Fluid Applied Air Barrier vs. Sheet Applied Air Barrier Membranes
For our final blog post of September 2020, we dive into the difference between Fluid Applied Air Barriers (FAAB) and Sheet Applied Air Barriers (SAAB). There are several factors that influence a building designer and contractor’s decision when making the choice between a fluid or sheet applied air barrier system. In order to achieve an efficient exterior wall system, these factors include, substrate materials, building geometry, project conditions, weather conditions, climate, time, whether the air barrier should also control water vapor and lastly, personal preference.
A 1970 Canadian developed technology, FAAB can be spray-applied or rolled onto the wall substrate, providing labor savings during installation. On the other hand, SAAB allow for the membrane to fully adhere to itself and surface materials (such as metal, concrete, sheathing etc.), eliminating membrane tears/ blow-off before installation. SAAB include two choices: mechanically attached and self-adhering.
Unlike Sheet Applied Air Barriers, Fluid Applied Air Barriers easily adept to complex substrate geometry and are efficient at adhering and waterproofing various wall conditions and penetrations (such as brick tiles or electrical conduits). Compared to SAAB, FAAB also provide an ease of detailing at wall openings, fasteners, and repair locations and conform to uneven substrates. For each penetration change, SAAB need to be cut, folded, lapped and sealed.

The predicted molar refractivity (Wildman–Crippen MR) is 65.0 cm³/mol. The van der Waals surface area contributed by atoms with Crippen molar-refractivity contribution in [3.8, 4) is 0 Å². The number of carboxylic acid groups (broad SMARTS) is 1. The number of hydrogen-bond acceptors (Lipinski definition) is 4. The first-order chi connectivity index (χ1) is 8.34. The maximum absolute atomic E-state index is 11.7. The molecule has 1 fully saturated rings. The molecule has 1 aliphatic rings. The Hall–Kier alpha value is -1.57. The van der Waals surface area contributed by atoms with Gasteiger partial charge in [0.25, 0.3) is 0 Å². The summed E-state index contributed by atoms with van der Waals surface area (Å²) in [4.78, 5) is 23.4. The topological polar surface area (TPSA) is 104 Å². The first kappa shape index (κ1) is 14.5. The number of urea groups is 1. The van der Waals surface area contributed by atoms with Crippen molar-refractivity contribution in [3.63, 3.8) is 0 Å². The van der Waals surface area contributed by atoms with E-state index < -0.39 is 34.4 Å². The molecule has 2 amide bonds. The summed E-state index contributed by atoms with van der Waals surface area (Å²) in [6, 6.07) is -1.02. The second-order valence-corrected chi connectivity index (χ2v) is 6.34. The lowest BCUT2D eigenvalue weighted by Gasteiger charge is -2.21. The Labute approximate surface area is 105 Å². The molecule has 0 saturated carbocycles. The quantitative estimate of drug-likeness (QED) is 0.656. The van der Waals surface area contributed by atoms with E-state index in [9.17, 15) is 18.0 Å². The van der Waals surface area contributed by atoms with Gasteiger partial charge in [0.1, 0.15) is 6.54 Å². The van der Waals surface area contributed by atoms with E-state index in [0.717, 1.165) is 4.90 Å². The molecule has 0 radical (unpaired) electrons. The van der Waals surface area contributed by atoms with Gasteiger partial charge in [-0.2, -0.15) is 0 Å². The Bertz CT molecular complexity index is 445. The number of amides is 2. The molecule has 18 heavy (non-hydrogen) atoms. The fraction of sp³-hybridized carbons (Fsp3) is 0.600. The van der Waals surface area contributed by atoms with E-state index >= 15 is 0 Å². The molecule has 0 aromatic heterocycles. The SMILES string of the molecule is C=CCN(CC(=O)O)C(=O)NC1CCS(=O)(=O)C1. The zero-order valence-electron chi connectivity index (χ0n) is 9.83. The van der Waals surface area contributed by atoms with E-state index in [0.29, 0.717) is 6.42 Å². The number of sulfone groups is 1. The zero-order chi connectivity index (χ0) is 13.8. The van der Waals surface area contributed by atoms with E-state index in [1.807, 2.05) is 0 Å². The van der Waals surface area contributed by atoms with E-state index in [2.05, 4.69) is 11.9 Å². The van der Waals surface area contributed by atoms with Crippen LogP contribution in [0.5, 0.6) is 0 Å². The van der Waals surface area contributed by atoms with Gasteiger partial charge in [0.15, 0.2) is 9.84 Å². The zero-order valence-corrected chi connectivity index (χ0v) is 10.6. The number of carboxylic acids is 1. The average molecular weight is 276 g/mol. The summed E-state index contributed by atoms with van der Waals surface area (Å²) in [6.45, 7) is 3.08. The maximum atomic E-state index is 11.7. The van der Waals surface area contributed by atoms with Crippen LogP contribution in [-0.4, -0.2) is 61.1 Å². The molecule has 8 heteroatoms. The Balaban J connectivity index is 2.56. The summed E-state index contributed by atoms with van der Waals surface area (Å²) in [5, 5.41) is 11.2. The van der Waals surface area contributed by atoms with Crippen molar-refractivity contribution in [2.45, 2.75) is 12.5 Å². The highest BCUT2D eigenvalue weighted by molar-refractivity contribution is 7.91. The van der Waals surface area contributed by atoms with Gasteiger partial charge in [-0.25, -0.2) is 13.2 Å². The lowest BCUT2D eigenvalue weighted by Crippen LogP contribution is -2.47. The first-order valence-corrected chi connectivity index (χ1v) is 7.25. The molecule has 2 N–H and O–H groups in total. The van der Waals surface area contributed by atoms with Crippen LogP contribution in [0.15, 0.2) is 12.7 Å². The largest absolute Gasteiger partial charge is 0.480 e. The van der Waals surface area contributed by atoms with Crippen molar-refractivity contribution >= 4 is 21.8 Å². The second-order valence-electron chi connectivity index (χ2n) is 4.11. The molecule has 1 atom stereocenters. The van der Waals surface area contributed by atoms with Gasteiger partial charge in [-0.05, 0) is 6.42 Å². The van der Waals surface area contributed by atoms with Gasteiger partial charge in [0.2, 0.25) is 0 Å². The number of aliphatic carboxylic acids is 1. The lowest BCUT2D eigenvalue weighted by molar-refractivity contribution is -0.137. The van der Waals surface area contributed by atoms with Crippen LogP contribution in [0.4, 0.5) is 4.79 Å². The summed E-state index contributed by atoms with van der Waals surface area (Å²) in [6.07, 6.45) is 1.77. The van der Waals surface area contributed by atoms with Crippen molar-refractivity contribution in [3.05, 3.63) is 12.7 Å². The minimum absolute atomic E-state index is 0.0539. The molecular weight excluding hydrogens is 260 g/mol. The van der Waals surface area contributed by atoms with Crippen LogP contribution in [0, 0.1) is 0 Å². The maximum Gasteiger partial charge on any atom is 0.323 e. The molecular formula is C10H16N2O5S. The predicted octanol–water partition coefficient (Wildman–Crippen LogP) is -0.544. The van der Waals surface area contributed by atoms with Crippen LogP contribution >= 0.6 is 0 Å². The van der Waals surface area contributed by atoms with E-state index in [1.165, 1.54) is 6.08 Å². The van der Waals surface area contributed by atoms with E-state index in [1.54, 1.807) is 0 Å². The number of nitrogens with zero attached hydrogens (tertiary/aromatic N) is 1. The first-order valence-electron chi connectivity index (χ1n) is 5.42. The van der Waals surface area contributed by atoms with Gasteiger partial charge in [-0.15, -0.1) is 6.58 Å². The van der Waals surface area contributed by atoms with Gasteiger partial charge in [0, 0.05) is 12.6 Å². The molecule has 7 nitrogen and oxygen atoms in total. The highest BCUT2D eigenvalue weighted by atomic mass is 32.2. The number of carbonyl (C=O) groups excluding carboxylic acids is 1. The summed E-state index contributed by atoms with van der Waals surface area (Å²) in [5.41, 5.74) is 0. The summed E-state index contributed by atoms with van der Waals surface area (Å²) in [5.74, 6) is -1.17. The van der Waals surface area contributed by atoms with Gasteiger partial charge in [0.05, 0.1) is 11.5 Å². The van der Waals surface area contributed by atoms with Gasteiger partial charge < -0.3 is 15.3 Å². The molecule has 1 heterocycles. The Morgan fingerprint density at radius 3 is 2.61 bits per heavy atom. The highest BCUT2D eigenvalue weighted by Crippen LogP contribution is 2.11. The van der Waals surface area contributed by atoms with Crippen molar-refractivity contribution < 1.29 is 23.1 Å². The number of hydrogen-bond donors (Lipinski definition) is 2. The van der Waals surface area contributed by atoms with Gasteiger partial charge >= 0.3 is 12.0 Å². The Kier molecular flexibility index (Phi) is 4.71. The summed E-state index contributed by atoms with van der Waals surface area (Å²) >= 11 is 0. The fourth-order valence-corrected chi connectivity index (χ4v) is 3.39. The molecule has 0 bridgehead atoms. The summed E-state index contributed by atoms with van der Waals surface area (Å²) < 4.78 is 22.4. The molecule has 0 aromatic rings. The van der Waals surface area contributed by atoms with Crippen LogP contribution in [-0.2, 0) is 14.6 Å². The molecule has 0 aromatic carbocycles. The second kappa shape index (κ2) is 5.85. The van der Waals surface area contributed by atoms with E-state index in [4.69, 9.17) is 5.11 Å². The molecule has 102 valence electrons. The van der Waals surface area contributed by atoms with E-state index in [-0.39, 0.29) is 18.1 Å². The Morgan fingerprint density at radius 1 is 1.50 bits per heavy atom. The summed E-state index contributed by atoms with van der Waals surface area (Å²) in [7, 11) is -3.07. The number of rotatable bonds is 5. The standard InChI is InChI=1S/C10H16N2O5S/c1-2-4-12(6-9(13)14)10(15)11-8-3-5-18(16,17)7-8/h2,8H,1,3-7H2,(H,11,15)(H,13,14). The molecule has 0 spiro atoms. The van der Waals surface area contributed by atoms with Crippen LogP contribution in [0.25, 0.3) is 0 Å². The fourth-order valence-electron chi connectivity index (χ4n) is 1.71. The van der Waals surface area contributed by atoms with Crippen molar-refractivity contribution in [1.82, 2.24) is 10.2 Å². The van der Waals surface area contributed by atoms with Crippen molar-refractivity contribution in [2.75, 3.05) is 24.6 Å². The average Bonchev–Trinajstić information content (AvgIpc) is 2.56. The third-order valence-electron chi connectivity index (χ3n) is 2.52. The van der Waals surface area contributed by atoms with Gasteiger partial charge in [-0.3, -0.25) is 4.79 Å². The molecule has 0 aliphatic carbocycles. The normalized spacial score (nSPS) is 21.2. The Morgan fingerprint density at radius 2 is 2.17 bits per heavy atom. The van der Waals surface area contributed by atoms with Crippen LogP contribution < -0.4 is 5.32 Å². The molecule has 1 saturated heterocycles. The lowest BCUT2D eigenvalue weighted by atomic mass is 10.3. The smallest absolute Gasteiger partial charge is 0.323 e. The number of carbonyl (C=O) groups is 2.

Successful applications of Fluid Applied Air Barriers depend on the expertise and abilities of applicators to maintain consistency in mil thickness of the membrane and proper coverage at detail interfaces. On the contrary, since the Sheet Applied Air Barriers (self-adhered) manufacturers guarantee a minimum thickness of the membrane, this reduces the possibility of applicator issues during the installation process. However, SAAB’s labor intensity and difficulty associated with applying and adhering to uneven substrates make it a less desirable choice in most cases compared to FAAB.